As a global broker offering futures trading in 19 countries, IB is subject to various regulations, some of which retain the concept of margin as a single, end of day computation as opposed to the continuous, real-time computations IB performs. To satisfy commodity regulatory requirements and manage economic exposure in a pragmatic fashion, two margin computations are performed at the market close, both which must be met to remain fully margin compliant. An overview of these computations is outlined below.
All orders are subject to an initial margin check prior to execution and continuous maintenance margin checks thereafter. As certain products may be offered intraday margin at rates less than the exchange minimum and to ensure end of day margin compliance overall, IB will generally liquidate positions prior to the close rather than issue a margin call. If, however, an account remains non-compliant at the close, our practice is to issue a margin call, restrict the account to margin reducing transactions and liquidate positions by the close of the 3rd business day if the initial requirement has not then been satisfied.
In determining whether a margin call is required, IB performs both a real-time and regulatory computation, which in certain circumstances, can generate different results:
Real-Time: under this method, initial margin is computed using positions and prices collected at a common point in time, regardless of a product’s listing exchange and official closing time; an approach we believe appropriate given the near continuous trading offered by most exchanges.
Regulatory: under this method, initial margin is computed using positions and prices collected at the official close of regular trading hours for each individual exchange. So, for example, a client trading futures listed on each of the Hong Kong, EUREX and CME exchanges would have a requirement calculated based upon information collected at the close of each respective exchange.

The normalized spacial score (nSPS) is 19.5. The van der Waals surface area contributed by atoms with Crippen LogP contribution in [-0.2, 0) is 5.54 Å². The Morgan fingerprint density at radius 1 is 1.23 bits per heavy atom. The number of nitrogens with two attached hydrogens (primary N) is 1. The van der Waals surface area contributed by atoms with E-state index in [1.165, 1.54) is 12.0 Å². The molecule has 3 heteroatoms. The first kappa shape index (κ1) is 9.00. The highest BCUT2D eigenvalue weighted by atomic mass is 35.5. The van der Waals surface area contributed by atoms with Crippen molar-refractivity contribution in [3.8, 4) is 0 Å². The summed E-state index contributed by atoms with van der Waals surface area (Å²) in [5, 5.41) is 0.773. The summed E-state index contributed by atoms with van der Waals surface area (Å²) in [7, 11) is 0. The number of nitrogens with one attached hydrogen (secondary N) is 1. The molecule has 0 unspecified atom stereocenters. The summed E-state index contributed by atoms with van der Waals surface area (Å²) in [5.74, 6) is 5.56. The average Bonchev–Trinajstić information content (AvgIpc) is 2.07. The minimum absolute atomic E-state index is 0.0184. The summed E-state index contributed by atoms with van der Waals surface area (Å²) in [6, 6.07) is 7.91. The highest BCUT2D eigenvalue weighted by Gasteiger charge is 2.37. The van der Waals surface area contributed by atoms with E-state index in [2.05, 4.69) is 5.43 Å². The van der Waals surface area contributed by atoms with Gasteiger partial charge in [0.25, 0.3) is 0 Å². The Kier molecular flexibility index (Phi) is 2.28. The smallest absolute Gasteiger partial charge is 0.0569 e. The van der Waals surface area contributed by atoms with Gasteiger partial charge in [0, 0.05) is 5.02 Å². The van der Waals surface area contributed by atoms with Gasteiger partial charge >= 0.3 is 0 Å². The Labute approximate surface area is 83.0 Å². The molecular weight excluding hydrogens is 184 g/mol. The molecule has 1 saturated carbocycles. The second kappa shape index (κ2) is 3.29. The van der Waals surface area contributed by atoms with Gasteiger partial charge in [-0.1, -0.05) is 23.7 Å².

Clients trading futures listed within a single country and session are not expected to be impacted. Clients trading both the daytime and after hours sessions of a given exchange or on exchanges located in different countries where the closing times don’t align are more likely to be impacted. For example, a client opening a futures contract during the Hong Kong daytime session and closing it during U.S. hours, would have only the opening position considered for purposes of determining the margin requirement. This implies a different margin requirement and a possible margin call under the revised computation that may not have existed under the current. An example of this is provided in the chart below.
This example attempts to demonstrate how a client trading futures in both the Asia and U.S. timezones would be impacted were that client to trade in an extended hours trading session (i.e., outside of the regular trading hours after which the day's official close had been determined). Here, the client opens a position during the Hong Kong regular hours trading session, closes it during the extended hours session, thereby freeing up equity to open a position in the U.S. regular hours session. For purposes of illustration, a $1,000 trading loss is assumed. This example illustrates that the regulatory end of day computation may not recognize margin reducing trades conducted after the official close, thereby generating an initial margin call.
|End Position||IB Margin||Regulatory Margin|
|Equity With Loan||Maintenance||Initial||Overnight||Margin Call|
|1||22:00||Buy 1 HHI.HK||None||Long 1 HHI.HK||$10,000||$3,594||$4,493||N/A||N/A|
|2||04:30||Official HK Close||Long 1 HHI.HK||Long 1 HHI.HK||$10,000||$7,942||$9,927||$4,493||N/A|
|2||08:00||Sell 1 HHI.HK||Long 1 HHI.HK||None||$9,000||$0||$0||$0||N/A|
|2||10:00||Buy 1 ES||None||Long 1 ES||$9,000||$2,942||$3,677||N/A||N/A|
|2||17:00||Official U.S. Close||Long 1 ES||Long 1 ES||$9,000||$5,884||$7,355||$9,993||Yes|
|3||17:00||Official U.S. Close||Long 1 ES||Long 1 ES||$9,000||$5,884||$7,355||$5,500||No|